These new types of cameras offer some significant benefits over traditional DSLRs, but come with some important limitations as well. Remember, we’re not here to discuss which one is better – that’s something that only you can answer, given your unique needs as a photographer. It is important to know that mirrorless cameras do have some notable selling points, but also some drawbacks as well.


K?rlis Dambr?ns

By K?rlis Dambr?ns

Perhaps the most significant difference between mirrorless and traditional DSLRs is their size: because the flip-up mirror mechanism, combined with the light-reflecting prism, are no longer needed these cameras are typically much smaller in size and weigh less too. This can be important if you are someone who likes to take your camera with you wherever you go, especially if the weight of your DSLR starts to drag you down after a day of shooting. It also means the lenses are smaller too, so you can fit several in your camera bag whereas before you might have only had room for one or two.

More accurate image preview in the viewfinder

Another benefit that mirrorless cameras enjoy over DSLRs, is a viewfinder that displays a more accurate representation of what your final photograph will look like. If you look through the viewfinder of your DSLR and adjust settings like ISO, aperture, and shutter speed, you might notice that the image in the viewfinder doesn’t change. It’s not until you actually take a photograph that you see what effect your alterations had on the photograph. At that point you can look at the picture on the rear screen and judge whether you need to change things for subsequent pictures. Because mirrorless cameras use electronic viewfinders, you can see in realtime the effect that things like aperture and ISO adjustments will have on your pictures before you press the shutter. This can have a dramatic effect on how you shoot, as it removes some of the guesswork with your camera settings.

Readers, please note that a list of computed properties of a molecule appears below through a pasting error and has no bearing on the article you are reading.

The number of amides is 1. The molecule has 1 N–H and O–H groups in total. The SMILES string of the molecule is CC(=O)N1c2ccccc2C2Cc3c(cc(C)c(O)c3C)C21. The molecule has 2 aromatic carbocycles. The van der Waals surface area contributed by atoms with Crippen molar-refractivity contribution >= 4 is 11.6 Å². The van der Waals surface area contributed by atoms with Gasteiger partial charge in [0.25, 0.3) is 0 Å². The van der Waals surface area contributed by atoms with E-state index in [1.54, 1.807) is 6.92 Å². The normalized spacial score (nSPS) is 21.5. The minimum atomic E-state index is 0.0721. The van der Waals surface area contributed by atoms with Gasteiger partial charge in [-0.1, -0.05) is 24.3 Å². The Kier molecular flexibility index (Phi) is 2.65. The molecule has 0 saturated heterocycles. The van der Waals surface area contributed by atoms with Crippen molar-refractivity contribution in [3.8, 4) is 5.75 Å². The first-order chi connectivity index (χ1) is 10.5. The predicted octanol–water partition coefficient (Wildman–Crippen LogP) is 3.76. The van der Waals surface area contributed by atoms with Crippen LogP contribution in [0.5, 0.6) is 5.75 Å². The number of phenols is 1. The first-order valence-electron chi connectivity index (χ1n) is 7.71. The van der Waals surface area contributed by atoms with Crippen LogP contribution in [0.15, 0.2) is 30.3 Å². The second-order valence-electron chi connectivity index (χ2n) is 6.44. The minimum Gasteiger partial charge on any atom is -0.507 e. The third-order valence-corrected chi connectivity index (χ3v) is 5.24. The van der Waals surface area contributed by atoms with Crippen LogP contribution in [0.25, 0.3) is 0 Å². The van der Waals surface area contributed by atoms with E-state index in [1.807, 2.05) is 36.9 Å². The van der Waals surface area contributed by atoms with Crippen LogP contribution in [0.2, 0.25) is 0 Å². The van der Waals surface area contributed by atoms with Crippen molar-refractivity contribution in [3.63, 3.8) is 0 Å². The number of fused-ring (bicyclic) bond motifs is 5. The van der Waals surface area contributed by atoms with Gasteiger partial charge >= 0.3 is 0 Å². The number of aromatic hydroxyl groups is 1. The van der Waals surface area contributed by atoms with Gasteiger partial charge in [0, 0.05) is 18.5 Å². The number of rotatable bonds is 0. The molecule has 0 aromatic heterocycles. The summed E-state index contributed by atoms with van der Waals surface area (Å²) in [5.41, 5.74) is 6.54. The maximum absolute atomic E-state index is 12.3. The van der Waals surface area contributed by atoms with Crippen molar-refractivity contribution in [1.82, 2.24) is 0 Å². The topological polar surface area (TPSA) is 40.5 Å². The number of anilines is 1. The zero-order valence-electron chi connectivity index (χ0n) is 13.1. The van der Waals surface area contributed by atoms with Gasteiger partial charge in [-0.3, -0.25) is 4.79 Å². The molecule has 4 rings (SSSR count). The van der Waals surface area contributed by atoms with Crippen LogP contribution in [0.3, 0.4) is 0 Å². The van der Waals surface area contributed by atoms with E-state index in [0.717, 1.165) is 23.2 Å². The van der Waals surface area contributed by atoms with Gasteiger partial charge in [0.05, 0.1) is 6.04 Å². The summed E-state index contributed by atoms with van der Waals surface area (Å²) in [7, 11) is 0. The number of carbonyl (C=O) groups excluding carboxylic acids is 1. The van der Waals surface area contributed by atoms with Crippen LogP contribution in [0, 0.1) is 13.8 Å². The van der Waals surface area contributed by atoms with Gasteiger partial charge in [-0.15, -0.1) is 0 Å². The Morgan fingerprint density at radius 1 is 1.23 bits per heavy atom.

The mirrorless Fuji XT1 uses an APS-C size sensor but is much smaller than traditional DSLRs, making it a compelling option for photographers who value portability along with excellent image quality.

The mirrorless Fuji XT1 uses an APS-C size sensor but is much smaller than traditional DSLRs, making it a compelling option for photographers who value portability along with excellent image quality. (Photo courtesy of Fujifilm)

Focus peaking and sound

There are other benefits to mirrorless cameras as well such as focus peaking (the ability to see, when focusing manually, the exact pixels on your image that are in focus), quieter operation due to the lack of a flip-up mirror, and fewer overall moving parts which means a longer theoretical lifespan. But in order to get an accurate view of the situation, let’s take a look at some of the disadvantages as well.

Drawbacks of mirroless cameras

Things are looking quite promising over in Mirrorless Land, but it’s not all sunshine and roses just yet. There are some notable drawbacks to this technology, and if you don’t look at all the details you might end up with a camera that is ill-suited to your needs as a photographer.

Battery life

Currently one of the most significant limitations is that of battery life: they just don’t last as long. The only time a traditional DSLR draws power, when not in Live View mode, is when it is actively metering the scene or writing picture data to the memory card. No power is used at all if you hold the camera up and look through the viewfinder, and because of this it is fairly common to get up to a thousand pictures or more on a single battery charge. Power usage is a bit different on mirrorless cameras for two reasons. First, batteries are smaller because the cameras themselves are smaller, and second they essentially operate in live view mode 100% of the time. Mirrorless cameras generally get a couple hundred shots on a single battery charge, which is nothing to sneeze at, but nonetheless a significant difference between them and their old-school brethren.